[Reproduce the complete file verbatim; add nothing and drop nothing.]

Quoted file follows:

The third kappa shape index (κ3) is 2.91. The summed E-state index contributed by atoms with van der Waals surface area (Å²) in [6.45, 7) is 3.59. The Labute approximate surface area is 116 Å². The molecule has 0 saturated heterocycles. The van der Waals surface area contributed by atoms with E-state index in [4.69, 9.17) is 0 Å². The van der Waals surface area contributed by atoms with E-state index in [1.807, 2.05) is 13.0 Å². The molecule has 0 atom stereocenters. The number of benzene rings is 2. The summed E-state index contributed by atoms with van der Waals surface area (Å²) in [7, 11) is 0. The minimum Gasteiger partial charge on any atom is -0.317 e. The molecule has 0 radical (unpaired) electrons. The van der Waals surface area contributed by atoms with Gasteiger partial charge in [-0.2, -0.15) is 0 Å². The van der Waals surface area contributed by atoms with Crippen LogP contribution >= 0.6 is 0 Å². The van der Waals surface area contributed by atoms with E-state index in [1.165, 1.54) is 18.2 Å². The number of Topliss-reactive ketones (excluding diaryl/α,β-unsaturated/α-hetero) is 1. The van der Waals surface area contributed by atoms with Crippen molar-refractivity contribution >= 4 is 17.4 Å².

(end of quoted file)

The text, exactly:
The third kappa shape index (κ3) is 2.91. The summed E-state index contributed by atoms with van der Waals surface area (Å²) in [6.45, 7) is 3.59. The Labute approximate surface area is 116 Å². The molecule has 0 saturated heterocycles. The van der Waals surface area contributed by atoms with E-state index in [4.69, 9.17) is 0 Å². The van der Waals surface area contributed by atoms with E-state index in [1.807, 2.05) is 13.0 Å². The molecule has 0 atom stereocenters. The number of benzene rings is 2. The summed E-state index contributed by atoms with van der Waals surface area (Å²) in [7, 11) is 0. The minimum Gasteiger partial charge on any atom is -0.317 e. The molecule has 0 radical (unpaired) electrons. The van der Waals surface area contributed by atoms with Gasteiger partial charge in [-0.2, -0.15) is 0 Å². The van der Waals surface area contributed by atoms with Crippen LogP contribution >= 0.6 is 0 Å². The van der Waals surface area contributed by atoms with E-state index in [1.165, 1.54) is 18.2 Å². The number of Topliss-reactive ketones (excluding diaryl/α,β-unsaturated/α-hetero) is 1. The van der Waals surface area contributed by atoms with Crippen molar-refractivity contribution >= 4 is 17.4 Å².